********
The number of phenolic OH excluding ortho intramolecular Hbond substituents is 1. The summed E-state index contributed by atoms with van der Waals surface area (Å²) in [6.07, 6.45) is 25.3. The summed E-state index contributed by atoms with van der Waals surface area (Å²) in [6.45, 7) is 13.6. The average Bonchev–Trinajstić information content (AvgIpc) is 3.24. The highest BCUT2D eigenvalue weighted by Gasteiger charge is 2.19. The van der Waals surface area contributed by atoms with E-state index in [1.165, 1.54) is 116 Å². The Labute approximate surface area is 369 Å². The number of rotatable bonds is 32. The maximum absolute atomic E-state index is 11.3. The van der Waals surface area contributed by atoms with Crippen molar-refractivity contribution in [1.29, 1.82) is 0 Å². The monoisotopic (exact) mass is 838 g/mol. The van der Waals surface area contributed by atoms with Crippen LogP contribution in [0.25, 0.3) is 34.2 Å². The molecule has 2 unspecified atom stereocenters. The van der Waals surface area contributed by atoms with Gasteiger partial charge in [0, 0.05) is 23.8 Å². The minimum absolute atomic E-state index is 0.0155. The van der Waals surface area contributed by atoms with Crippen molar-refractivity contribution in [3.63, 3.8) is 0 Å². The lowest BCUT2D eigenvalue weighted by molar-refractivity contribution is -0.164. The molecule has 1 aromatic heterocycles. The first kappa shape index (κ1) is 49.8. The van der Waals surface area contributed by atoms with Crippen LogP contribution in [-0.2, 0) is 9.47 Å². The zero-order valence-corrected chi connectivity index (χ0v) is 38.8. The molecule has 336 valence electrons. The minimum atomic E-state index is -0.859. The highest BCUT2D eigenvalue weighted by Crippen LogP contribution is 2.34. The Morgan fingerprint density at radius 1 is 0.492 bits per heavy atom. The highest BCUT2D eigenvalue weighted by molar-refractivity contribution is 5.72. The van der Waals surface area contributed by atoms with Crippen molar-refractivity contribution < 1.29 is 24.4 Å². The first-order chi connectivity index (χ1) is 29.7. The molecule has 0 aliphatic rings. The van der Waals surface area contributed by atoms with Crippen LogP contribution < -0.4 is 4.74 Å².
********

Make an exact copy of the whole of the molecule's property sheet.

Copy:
The number of phenolic OH excluding ortho intramolecular Hbond substituents is 1. The summed E-state index contributed by atoms with van der Waals surface area (Å²) in [6.07, 6.45) is 25.3. The summed E-state index contributed by atoms with van der Waals surface area (Å²) in [6.45, 7) is 13.6. The average Bonchev–Trinajstić information content (AvgIpc) is 3.24. The highest BCUT2D eigenvalue weighted by Gasteiger charge is 2.19. The van der Waals surface area contributed by atoms with E-state index in [1.165, 1.54) is 116 Å². The Labute approximate surface area is 369 Å². The number of rotatable bonds is 32. The maximum absolute atomic E-state index is 11.3. The van der Waals surface area contributed by atoms with Crippen molar-refractivity contribution in [1.29, 1.82) is 0 Å². The monoisotopic (exact) mass is 838 g/mol. The van der Waals surface area contributed by atoms with Crippen LogP contribution in [0.25, 0.3) is 34.2 Å². The molecule has 2 unspecified atom stereocenters. The van der Waals surface area contributed by atoms with Gasteiger partial charge in [0, 0.05) is 23.8 Å². The minimum absolute atomic E-state index is 0.0155. The van der Waals surface area contributed by atoms with Crippen molar-refractivity contribution in [3.63, 3.8) is 0 Å². The lowest BCUT2D eigenvalue weighted by molar-refractivity contribution is -0.164. The molecule has 1 aromatic heterocycles. The first kappa shape index (κ1) is 49.8. The van der Waals surface area contributed by atoms with Crippen LogP contribution in [-0.2, 0) is 9.47 Å². The zero-order valence-corrected chi connectivity index (χ0v) is 38.8. The molecule has 336 valence electrons. The minimum atomic E-state index is -0.859. The highest BCUT2D eigenvalue weighted by Crippen LogP contribution is 2.34. The Morgan fingerprint density at radius 1 is 0.492 bits per heavy atom. The highest BCUT2D eigenvalue weighted by molar-refractivity contribution is 5.72. The van der Waals surface area contributed by atoms with Crippen molar-refractivity contribution < 1.29 is 24.4 Å². The first-order chi connectivity index (χ1) is 29.7. The molecule has 0 aliphatic rings. The van der Waals surface area contributed by atoms with Crippen LogP contribution < -0.4 is 4.74 Å².